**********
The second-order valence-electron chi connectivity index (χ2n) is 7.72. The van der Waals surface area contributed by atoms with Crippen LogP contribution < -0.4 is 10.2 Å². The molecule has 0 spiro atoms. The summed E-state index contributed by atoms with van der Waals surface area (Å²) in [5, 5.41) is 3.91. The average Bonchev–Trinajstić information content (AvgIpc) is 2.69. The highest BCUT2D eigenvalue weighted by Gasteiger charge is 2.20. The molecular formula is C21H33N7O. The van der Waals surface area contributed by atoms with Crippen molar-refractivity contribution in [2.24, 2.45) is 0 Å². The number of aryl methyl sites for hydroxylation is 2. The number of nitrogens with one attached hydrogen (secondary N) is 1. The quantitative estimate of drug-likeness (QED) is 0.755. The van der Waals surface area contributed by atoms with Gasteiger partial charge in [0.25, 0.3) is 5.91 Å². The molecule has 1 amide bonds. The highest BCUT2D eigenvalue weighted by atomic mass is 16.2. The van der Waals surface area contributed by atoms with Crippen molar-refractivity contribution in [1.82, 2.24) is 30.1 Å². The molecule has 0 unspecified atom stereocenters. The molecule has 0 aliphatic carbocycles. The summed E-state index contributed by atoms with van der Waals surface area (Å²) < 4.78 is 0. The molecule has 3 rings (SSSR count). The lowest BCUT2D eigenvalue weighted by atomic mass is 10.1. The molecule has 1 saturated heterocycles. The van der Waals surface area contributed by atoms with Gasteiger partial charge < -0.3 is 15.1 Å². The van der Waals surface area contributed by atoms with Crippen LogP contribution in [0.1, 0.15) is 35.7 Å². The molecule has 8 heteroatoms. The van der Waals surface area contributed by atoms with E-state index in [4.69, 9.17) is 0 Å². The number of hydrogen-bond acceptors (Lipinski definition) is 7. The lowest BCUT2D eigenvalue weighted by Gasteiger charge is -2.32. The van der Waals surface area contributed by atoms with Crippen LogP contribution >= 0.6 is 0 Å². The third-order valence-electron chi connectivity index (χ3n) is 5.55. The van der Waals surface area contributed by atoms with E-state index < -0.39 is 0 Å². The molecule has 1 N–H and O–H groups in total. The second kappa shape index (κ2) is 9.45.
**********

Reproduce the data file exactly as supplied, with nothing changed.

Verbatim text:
The second-order valence-electron chi connectivity index (χ2n) is 7.72. The van der Waals surface area contributed by atoms with Crippen LogP contribution < -0.4 is 10.2 Å². The molecule has 0 spiro atoms. The summed E-state index contributed by atoms with van der Waals surface area (Å²) in [5, 5.41) is 3.91. The average Bonchev–Trinajstić information content (AvgIpc) is 2.69. The highest BCUT2D eigenvalue weighted by Gasteiger charge is 2.20. The molecular formula is C21H33N7O. The van der Waals surface area contributed by atoms with Crippen molar-refractivity contribution in [2.24, 2.45) is 0 Å². The number of aryl methyl sites for hydroxylation is 2. The number of nitrogens with one attached hydrogen (secondary N) is 1. The quantitative estimate of drug-likeness (QED) is 0.755. The van der Waals surface area contributed by atoms with Gasteiger partial charge in [0.25, 0.3) is 5.91 Å². The molecule has 1 amide bonds. The highest BCUT2D eigenvalue weighted by atomic mass is 16.2. The van der Waals surface area contributed by atoms with Crippen molar-refractivity contribution in [1.82, 2.24) is 30.1 Å². The molecule has 0 unspecified atom stereocenters. The molecule has 0 aliphatic carbocycles. The summed E-state index contributed by atoms with van der Waals surface area (Å²) < 4.78 is 0. The molecule has 3 rings (SSSR count). The lowest BCUT2D eigenvalue weighted by atomic mass is 10.1. The molecule has 1 saturated heterocycles. The van der Waals surface area contributed by atoms with Gasteiger partial charge < -0.3 is 15.1 Å². The van der Waals surface area contributed by atoms with Crippen LogP contribution in [0.1, 0.15) is 35.7 Å². The molecule has 8 heteroatoms. The van der Waals surface area contributed by atoms with E-state index in [4.69, 9.17) is 0 Å². The number of hydrogen-bond acceptors (Lipinski definition) is 7. The lowest BCUT2D eigenvalue weighted by Gasteiger charge is -2.32. The van der Waals surface area contributed by atoms with Crippen LogP contribution >= 0.6 is 0 Å². The third-order valence-electron chi connectivity index (χ3n) is 5.55. The van der Waals surface area contributed by atoms with E-state index < -0.39 is 0 Å². The molecule has 1 N–H and O–H groups in total. The second kappa shape index (κ2) is 9.45.